Early March saw protest action across the country against the Department for Work and Pensions (DWP) workfare schemes, as people became aware of the full scale of the Coalition government’s forced labour programmes, and the Staines area was no exception. On Saturday 3rd March, Egham High Street saw a small, but successful demonstration staged outside Holland & Barretts, one of the companies still using unpaided workers to boost profits. Despite the unusually large and intrusive police presence in Egham on the day, protesters came away in high-spirits: “We spoke to lots of local people today, most of whom were really supportive. People are really angry about this issue, and they are right to be!”
Earlier in the day, leaflets were distributed inside Egham Tesco’s, another company who had been exploiting workfare labourers until two days before. Protesters then staged a peaceful picket outside Holland & Barrett and opposite the British Heart Foundation shop, one of several charities taking on forced labour. Many local people took time out of their Saturday afternoon to discuss the workfare schemes and give protesters their support. The ridiculously heavy police presence was also a source of much bafflement and amusement.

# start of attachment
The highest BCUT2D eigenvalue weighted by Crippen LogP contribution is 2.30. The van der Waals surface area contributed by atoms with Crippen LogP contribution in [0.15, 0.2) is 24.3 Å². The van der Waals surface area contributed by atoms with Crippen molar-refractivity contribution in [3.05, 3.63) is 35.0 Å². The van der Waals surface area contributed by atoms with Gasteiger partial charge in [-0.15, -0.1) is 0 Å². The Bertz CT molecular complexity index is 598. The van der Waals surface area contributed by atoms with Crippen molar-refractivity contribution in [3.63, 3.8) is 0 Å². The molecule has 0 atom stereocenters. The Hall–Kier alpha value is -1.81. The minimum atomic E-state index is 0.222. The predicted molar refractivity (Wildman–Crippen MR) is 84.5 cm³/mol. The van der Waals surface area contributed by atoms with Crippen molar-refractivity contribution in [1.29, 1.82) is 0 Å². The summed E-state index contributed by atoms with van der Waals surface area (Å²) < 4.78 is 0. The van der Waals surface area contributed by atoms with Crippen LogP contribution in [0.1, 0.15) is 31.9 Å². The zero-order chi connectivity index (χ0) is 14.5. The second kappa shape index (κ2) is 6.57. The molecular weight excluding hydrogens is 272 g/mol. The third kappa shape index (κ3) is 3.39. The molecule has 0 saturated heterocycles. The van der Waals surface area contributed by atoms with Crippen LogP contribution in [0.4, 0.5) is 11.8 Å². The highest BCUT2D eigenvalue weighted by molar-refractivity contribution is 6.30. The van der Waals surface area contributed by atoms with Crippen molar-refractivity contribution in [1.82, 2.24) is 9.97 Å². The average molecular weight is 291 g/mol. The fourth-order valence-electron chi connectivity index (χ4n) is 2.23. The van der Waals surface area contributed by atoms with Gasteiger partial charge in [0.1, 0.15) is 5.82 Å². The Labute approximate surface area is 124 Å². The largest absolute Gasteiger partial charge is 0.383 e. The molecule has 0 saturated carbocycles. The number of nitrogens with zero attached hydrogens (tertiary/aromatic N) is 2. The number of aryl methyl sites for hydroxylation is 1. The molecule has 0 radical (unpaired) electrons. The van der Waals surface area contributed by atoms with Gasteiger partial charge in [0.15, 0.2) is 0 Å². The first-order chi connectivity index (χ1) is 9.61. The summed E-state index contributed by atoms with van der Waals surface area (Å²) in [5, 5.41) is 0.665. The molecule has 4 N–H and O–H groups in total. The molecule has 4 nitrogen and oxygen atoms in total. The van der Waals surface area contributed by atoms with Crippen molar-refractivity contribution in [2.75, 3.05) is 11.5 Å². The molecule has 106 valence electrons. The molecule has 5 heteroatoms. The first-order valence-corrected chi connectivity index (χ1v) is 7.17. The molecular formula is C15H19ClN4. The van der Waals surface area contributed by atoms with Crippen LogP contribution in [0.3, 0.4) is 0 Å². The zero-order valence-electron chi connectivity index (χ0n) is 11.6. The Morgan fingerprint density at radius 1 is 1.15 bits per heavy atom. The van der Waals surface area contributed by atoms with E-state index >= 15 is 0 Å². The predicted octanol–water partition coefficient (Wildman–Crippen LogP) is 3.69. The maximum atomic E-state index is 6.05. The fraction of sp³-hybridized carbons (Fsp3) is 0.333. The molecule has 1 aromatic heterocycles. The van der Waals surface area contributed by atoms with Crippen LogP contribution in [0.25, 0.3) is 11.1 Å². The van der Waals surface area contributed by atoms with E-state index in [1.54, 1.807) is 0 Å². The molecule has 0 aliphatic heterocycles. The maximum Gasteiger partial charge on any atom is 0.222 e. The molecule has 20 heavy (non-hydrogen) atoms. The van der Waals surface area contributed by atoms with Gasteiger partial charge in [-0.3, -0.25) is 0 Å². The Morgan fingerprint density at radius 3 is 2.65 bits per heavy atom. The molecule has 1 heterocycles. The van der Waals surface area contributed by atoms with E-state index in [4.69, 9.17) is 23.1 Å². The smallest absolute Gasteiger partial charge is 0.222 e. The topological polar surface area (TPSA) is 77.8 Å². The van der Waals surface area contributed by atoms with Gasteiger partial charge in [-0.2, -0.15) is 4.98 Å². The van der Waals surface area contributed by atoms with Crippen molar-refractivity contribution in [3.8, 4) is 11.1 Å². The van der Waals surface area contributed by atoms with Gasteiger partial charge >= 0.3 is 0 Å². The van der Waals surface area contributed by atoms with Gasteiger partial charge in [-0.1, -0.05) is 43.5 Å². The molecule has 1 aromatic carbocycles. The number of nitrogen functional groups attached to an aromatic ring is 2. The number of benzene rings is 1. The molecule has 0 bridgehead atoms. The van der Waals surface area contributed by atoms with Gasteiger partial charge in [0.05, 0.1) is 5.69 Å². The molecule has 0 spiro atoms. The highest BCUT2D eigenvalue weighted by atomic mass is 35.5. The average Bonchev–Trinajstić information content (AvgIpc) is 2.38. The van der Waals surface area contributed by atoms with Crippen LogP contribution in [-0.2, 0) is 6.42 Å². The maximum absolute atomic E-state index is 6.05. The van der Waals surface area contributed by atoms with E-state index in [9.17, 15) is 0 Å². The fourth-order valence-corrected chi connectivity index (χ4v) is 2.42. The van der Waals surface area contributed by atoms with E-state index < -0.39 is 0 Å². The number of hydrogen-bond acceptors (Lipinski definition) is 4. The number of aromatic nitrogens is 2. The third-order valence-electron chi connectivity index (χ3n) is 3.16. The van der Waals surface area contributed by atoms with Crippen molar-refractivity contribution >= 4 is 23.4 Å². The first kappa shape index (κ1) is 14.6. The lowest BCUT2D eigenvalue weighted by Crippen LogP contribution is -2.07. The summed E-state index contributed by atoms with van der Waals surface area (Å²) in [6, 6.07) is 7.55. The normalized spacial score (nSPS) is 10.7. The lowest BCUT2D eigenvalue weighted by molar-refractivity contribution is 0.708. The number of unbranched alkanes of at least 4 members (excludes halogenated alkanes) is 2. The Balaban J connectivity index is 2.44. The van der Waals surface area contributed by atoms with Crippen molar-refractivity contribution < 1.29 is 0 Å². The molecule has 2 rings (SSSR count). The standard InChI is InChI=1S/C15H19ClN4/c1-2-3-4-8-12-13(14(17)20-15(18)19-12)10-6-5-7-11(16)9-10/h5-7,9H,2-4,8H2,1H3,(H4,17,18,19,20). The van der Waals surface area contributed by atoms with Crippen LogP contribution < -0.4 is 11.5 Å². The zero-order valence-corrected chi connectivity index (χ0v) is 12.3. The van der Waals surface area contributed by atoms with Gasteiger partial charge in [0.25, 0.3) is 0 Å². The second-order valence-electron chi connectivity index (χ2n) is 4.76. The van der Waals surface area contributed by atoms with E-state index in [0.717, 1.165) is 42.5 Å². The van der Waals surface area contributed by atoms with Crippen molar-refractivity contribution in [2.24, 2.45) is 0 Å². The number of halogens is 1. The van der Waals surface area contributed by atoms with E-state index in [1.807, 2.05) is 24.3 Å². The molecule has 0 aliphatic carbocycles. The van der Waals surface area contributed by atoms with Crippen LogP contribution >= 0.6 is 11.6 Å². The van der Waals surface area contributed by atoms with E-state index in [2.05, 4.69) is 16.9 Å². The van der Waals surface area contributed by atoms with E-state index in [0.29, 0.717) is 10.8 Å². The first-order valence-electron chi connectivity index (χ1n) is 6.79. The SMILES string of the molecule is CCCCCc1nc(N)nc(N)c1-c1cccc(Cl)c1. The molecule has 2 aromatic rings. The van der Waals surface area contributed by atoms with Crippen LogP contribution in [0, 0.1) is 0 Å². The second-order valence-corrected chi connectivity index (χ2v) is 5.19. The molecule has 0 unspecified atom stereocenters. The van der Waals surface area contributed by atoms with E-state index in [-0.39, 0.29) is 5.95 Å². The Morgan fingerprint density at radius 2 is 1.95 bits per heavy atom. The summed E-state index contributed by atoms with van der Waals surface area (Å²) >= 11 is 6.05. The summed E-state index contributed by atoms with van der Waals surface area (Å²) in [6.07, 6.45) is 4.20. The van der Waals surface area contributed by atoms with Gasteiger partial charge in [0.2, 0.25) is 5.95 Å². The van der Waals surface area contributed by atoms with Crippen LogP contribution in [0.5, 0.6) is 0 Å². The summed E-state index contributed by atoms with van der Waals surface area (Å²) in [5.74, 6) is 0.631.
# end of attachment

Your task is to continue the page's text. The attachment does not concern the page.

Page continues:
Although billed as a “Work Experience” venture by the government and right-wing press, the reality of the workfare schemes is closer to that of the Victorian workhouses. All the workfare schemes are compulsory and the sanctions for refusal are forfeiture of benefits. The unemployed are given a non-choice: work 30 hours a week for a boss who isn’t prepared to pay you or lose the benefits you need to eat. This is an issue which affects all workers, not just those currently in unemployment. Every unpaid job represents a threat to those who rely on a wage to survive, as employers are encouraged to make use of free labour at the tax-payers’ expense, and the principle of a ‘fair day’s pay for a fair day’s work’ is trampled into the dust. Quite opposed to the spin of “helping the unemployed back to work”, workfare is actually setting the stage for selling the working classes into forced labour.
Fortunately, working class people are seeing the workfare schemes for what they are, and there has been an exodus of companies who do not want to be associated with what is essentially slave labour after the outcry of disgust from ordinary working people. If the pressure can be kept up over the coming months, then the entire workfare debacle looks ready to collapse.